Former Vermont Gov. Howard Dean (D) appeared on MSNBC on Tuesday to defend his message on Twitter Monday night that suggested that Republican presidential nominee Donald Trump might be red-faced, talking too fast, gulping down water and sniffing due to cocaine use.
Notice Trump sniffing all the time. Coke user?— Howard Dean (@Howard Dean)1474941763.0
MSNBC Live anchor Kate Snow asked Dean, "Why did you go there?"
"Well, you can't make a diagnosis over the television and I would never do that, but he had some interesting...that is, actually, a signature of people who use cocaine. I'm not suggesting that Trump does, but..."
"But you are suggesting it in a tweet," said Snow.
"Well, I'm suggesting we think about it," Dean replied. "So, he sniffs during the presentation -- which is something users do -- but he also has grandiosity, which is something that also accompanies that problem. He has delusions -- I'm not talking about being crazy, but for example, when he told everybody he thinks it's smart not to pay taxes, then denied he said it after he said it in front of a hundred million people."
"It's not that he's delusionary [sic] about it, he thinks somehow he won't get caught," he said. "That is delusional."
Trump, Dean said, showed us that he has poor impulse control. He interrupted Democratic nominee Hillary Clinton 29 times on Monday night.
"He couldn't keep himself together," said Dean, a former physician and ex-head of the Democratic National Committee.
"Do I think at 70 years old that he has a coke habit?" he said. "Probably not, but I think that would be something interesting to ask him and see if he ever had a problem with that."
Snow asked if Dean was going on the record as a physician saying that Donald Trump has a coke habit.
"No, I don't think he has a cocaine habit," Dean said, "but then again I don't make any diagnosis over the television."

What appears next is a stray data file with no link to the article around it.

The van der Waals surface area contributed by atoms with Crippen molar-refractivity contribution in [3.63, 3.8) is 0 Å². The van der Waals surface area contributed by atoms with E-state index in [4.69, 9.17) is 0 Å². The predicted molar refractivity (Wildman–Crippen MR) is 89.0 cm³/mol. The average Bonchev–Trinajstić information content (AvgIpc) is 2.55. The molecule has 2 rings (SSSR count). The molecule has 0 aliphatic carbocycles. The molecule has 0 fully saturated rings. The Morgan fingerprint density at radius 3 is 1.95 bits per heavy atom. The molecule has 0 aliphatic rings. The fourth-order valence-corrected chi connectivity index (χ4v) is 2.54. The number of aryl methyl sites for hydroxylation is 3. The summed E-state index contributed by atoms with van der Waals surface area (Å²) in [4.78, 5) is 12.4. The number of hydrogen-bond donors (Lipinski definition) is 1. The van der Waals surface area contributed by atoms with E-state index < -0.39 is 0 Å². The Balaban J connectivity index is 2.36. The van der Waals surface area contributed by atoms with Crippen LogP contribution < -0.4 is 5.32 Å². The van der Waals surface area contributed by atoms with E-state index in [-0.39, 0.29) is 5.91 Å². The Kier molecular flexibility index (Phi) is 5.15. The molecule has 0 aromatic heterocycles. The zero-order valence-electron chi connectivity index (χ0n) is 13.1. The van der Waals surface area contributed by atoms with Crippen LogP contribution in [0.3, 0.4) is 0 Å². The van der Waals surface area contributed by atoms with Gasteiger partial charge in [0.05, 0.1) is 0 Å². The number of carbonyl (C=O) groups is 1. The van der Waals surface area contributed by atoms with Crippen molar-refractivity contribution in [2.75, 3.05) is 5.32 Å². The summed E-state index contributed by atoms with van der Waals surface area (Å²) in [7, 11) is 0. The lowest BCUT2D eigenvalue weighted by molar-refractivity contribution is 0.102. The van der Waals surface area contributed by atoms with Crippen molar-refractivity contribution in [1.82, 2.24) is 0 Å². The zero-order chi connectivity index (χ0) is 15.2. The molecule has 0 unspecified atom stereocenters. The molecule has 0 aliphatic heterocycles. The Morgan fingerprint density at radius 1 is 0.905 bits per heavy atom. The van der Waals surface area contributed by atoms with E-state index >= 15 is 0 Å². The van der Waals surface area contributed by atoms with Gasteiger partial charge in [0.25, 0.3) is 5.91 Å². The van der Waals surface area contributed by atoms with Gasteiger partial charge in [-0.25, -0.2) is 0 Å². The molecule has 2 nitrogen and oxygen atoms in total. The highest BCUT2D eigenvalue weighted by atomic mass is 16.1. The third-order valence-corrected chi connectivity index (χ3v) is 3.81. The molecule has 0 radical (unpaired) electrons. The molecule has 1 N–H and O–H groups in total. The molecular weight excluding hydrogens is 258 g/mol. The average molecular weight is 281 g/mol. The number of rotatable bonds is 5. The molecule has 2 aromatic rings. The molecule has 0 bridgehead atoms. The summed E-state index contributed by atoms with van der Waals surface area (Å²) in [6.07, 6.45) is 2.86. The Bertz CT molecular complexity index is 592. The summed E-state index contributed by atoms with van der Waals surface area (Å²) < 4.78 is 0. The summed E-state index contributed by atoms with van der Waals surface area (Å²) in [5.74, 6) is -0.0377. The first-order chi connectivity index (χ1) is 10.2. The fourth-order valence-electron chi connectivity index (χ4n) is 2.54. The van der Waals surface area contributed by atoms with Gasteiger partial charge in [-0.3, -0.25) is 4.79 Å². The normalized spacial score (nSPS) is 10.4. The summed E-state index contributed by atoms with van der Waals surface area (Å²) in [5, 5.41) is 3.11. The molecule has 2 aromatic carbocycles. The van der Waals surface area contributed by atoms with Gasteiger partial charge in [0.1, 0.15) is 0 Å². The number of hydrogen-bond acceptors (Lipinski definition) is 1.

However, he said, "I just was struck by the sniffing and his behavior, which also came together, these four symptoms, but do I think he has a cocaine habit? It's unlikely."
Snow said, "This is reminding me a lot, sir, of Rudy Giuliani a few weeks ago raising not similar but different questions about her medical history and your candidate Hillary Clinton. To which the campaign responded, 'This is inappropriate. You're raising questions about Secretary Clinton's health with absolutely no substance or proof.'"
"You don't see the parallel?" she asked.
Dean said that we've not had access to Trump's medical records -- or his tax returns -- in any meaningful way. If someone accused Clinton of using drugs last night, Clinton would say, "No I wasn't and here's my medical record that shows so."
"I don't think this is a ridiculous idea," Dean said. "Something funny was going on with Trump last night. Do I think it was cocaine? Probably not, but again -- the sniffling, the grandiosity, the delusions, the pressured speech? This guy's already proven himself to be unstable, so why is he unstable?"
When asked if it's a good thing that so many more people are talking about Trump today than Clinton, Dean said, "No, it's good. Hillary is steady as she goes. She's thoughtful and she's professional. Trump is exciting because he's like watching a shipwreck. You never know what's going to happen next. That's not what you want for the presidency, but it makes for great reality television."
Watch the video, embedded below: